Posted by PattiM on
Almost any material you read about how to deal with debt will tell you to talk to your creditors, your banker and/or your mortgage company. Your creditors may be willing to be patient for a month or two but when you are in a situation which doesn’t have a defined endpoint, don’t hold your breath on your creditors being kind and understanding. Let’s have a look at your other sources of information.
Usually the first thought you have when your finances start to go off track is to appeal to your banker for help. The most common form of that ‘help’ is to consolidate your debts into one loan so you can pay it off with one payment a month.
That sounds like it would really be the ticket out of the problem. Keep in mind, your banker has a job to do, to sell you banking services and helping their employer make a profit. You need to explore very carefully how much the difference in interest costs would be to determine if you would actually benefit from a consolidation loan.
If the total interest is not substantially lower, you are in fact incurring more debt while you are trying to wrestle the total load into the ground, that is not a benefit.
My suggestion: inquire if you would qualify for a consolidation loan but don’t commit until you have explored all your possibilities and carefully examined the total costs. A diversified list of debts is actually to your advantage. Once you consolidate and then start having difficulty meeting your payments, your available options become fewer.
If you have accumulated some equity in your home, considering an increase in your mortgage could be one way to bring your debts under control. Proceed with caution when wanting to take this approach. You don’t want to over mortgage your home, nor add on high interest debt which would put you in jeopardy later of not being able to carry the debt load.
I strongly suggest you contact CSS before going after a mortgage, you’ll need a review of your options to determine if mortgaging to consolidate debt is a good idea. If you are already looking at a mortgage, don’t allow the amount of the mortgage to exceed 80% of the value of your home and DON’T sign any deal which doesn’t consolidate all of your debt and leave you with a payment you are certain you can manage.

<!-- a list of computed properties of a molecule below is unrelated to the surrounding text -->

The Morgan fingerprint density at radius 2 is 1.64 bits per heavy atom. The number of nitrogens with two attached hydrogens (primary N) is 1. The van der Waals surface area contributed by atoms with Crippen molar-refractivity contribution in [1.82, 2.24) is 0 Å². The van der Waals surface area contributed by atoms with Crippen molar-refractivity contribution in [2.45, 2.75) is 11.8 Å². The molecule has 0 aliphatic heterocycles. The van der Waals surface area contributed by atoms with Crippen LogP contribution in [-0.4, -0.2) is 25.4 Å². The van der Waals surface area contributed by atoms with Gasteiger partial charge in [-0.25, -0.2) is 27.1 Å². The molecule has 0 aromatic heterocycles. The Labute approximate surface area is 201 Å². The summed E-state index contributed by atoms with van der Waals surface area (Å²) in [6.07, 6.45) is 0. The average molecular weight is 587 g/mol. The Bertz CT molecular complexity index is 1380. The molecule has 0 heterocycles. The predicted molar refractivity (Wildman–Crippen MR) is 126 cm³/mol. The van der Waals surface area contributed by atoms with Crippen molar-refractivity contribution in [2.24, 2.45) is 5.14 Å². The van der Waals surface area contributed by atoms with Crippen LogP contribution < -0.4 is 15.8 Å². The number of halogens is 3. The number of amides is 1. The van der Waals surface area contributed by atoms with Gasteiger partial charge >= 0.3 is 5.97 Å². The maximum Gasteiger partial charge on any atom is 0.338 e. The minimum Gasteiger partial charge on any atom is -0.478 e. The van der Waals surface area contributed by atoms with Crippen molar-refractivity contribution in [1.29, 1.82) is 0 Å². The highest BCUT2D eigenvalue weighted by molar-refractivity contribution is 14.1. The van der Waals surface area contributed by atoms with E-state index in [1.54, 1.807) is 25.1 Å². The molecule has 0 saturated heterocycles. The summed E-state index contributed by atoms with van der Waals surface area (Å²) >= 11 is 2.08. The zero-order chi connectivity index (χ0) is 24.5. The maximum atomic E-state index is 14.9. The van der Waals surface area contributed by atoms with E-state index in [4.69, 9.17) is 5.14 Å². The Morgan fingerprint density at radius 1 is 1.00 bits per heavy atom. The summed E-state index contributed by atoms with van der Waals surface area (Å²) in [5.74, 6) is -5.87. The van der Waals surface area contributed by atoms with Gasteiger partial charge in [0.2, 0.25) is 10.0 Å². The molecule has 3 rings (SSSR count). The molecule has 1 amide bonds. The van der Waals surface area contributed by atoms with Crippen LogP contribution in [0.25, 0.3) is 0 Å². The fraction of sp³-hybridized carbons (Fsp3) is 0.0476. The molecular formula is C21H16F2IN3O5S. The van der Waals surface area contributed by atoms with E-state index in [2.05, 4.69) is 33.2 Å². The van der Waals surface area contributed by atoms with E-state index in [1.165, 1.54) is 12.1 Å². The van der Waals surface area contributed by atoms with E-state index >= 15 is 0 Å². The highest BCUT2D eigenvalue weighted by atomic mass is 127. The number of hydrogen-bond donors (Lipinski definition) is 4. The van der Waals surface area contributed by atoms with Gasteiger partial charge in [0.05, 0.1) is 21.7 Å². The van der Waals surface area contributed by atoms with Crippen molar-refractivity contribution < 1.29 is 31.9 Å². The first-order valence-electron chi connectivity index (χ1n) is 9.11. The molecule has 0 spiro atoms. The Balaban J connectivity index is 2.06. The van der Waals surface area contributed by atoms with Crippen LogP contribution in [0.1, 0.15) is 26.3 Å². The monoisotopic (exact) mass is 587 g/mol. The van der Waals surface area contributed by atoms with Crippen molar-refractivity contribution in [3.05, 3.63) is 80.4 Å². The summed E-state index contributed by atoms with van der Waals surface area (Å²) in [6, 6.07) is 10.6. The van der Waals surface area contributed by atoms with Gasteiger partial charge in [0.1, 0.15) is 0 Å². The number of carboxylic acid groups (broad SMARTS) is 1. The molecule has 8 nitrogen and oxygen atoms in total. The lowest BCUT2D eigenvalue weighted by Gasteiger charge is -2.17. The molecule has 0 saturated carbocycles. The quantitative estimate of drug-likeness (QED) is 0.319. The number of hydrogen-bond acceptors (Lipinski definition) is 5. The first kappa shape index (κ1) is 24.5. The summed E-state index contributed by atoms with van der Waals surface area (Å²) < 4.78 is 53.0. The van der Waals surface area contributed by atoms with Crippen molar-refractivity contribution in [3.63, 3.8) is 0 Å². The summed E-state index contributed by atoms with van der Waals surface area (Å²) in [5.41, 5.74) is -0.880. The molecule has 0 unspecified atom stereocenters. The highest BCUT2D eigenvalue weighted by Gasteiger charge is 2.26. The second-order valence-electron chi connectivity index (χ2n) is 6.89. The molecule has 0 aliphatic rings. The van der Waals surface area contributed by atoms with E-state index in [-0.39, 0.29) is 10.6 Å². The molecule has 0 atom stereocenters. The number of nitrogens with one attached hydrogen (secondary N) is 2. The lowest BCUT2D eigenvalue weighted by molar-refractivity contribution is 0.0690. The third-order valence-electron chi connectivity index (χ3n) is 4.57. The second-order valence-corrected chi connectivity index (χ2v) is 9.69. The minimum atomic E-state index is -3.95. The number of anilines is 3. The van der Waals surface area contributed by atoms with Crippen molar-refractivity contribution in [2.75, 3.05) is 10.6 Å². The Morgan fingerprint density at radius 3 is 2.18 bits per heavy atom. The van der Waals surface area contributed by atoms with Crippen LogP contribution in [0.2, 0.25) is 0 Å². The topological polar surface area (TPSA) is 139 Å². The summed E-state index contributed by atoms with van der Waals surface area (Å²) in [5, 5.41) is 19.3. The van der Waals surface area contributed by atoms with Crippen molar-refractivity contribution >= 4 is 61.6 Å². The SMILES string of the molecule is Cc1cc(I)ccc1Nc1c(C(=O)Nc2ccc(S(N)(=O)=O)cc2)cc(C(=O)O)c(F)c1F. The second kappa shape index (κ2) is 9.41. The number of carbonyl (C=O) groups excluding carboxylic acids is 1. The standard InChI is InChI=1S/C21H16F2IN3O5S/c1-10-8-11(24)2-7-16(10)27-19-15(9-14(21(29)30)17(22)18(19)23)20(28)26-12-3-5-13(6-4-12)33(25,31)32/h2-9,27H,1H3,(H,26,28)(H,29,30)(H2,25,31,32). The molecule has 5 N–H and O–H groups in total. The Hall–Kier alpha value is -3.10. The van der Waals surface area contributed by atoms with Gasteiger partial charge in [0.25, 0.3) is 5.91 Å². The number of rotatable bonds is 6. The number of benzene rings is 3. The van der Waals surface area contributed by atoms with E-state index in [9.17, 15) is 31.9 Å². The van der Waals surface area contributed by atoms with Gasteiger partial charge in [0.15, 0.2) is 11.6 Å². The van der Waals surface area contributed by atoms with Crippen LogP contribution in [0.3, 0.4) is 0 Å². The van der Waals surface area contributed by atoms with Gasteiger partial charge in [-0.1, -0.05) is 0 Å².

My suggestion: only look at doing re-mortgaging if the benefits far outweigh the downside and if you don’t exceed 75-80% of the value of your home. Be extremely cautious here. Your mortgage is secure debt. If the plan doesn’t work out, you could be placing yourself in danger of losing your home if you fall behind on the payments.
Credit Counseling firms are usually non-profit organizations who work with you to develop a budget and a repayment plan that your creditors will agree to. For people owing total unsecured debt less than about $15,000 this approach can be effective as long as there is no Income Tax debt involved.
All your creditors are not required to take part in the repayment plan. Any who choose not to take part can still continue to press you for payment. Non-profit credit counseling organizations usually receive at least a portion of their funding from those who grant credit. That creates a conflict of interest, you need to be wary of.
My suggestion: If you owe less than $15,000 and no tax debt is involved, you can likely benefit from credit counseling. Search out 2-3 non-profit agencies and find out what their plan would be for you. Go with the one which you feel most comfortable with.
Trustee in Bankruptcy
A Trustee is an officer of the bankruptcy and insolvency court. They have a duty to work in the interests of your creditors while being able to provide you with advice on the bankruptcy ‘process’. Note, this is the process, this is not advice on how you can protect your assets or how to best leverage your current situation to work as much to your advantage as possible.
If you eventually find you need to file a consumer proposal or a bankruptcy, you will have to attend in front of a Trustee in Bankruptcy. The trustee receives his income out of the money you pay into the court. In a consumer proposal, the amount the trustee will receive from what you pay to the court to go to your creditors increases with the value of the proposal.
The question is, are you going to attend in front of a trustee alone or with someone who is going to represent you?
My suggestion: Don’t talk to a trustee until you have talked to someone who represents your interests in the process.
An insolvency counselor which is what Credit Support Services provides. We are focused on how to get you out of a bad debt situation with as much as you can legally retain intact. We are who you need to talk to before you make any final decision on any of the above options.
Why? Because the strength of our business is providing you, the consumer, with some confidence you are getting as much benefit from the process as you are able to. Our objective is for you to get an agreement with your creditors which leaves your assets intact and is based on a payment you can manage with prudent budgeting.
The initial consultation is no charge. The fees we charge are for our representation of your best interests in the process and you can be sure we are able to deliver that counsel without bias or conflict of interest.
My suggestion: Contact us before you get locked into a worse situation. Just click here to get help.
disclaimer: The contents of this post is based on circumstances current at the time of the post and are intended for general knowledge. For more specific answers to your questions about your own circumstances use our contact form or post a comment below. NOTE: For a FREE, confidential analysis of your situation click here.
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